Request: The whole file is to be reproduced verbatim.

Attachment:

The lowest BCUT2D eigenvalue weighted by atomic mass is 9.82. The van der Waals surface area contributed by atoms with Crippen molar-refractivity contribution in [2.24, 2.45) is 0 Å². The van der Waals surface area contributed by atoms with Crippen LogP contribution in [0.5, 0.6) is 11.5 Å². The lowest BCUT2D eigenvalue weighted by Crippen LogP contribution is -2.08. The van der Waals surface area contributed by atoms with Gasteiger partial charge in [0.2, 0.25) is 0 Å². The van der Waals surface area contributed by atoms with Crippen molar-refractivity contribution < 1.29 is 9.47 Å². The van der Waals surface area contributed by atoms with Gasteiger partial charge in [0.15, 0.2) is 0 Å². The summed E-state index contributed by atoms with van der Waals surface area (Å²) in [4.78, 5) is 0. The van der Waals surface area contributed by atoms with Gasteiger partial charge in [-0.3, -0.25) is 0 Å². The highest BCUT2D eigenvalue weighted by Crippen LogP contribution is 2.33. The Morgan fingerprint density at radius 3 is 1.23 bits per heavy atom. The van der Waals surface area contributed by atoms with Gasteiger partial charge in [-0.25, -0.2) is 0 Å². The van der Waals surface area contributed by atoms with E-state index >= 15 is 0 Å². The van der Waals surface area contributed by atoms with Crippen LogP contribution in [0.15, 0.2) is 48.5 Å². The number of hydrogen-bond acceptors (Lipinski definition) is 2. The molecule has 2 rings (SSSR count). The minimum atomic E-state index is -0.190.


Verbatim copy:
The lowest BCUT2D eigenvalue weighted by atomic mass is 9.82. The van der Waals surface area contributed by atoms with Crippen molar-refractivity contribution in [2.24, 2.45) is 0 Å². The van der Waals surface area contributed by atoms with Crippen LogP contribution in [0.5, 0.6) is 11.5 Å². The lowest BCUT2D eigenvalue weighted by Crippen LogP contribution is -2.08. The van der Waals surface area contributed by atoms with Gasteiger partial charge in [0.2, 0.25) is 0 Å². The van der Waals surface area contributed by atoms with Crippen molar-refractivity contribution < 1.29 is 9.47 Å². The van der Waals surface area contributed by atoms with Gasteiger partial charge in [0.15, 0.2) is 0 Å². The summed E-state index contributed by atoms with van der Waals surface area (Å²) in [4.78, 5) is 0. The van der Waals surface area contributed by atoms with Gasteiger partial charge in [-0.3, -0.25) is 0 Å². The highest BCUT2D eigenvalue weighted by Crippen LogP contribution is 2.33. The Morgan fingerprint density at radius 3 is 1.23 bits per heavy atom. The van der Waals surface area contributed by atoms with Gasteiger partial charge in [-0.25, -0.2) is 0 Å². The van der Waals surface area contributed by atoms with E-state index >= 15 is 0 Å². The van der Waals surface area contributed by atoms with Crippen LogP contribution in [0.15, 0.2) is 48.5 Å². The number of hydrogen-bond acceptors (Lipinski definition) is 2. The molecule has 2 rings (SSSR count). The minimum atomic E-state index is -0.190.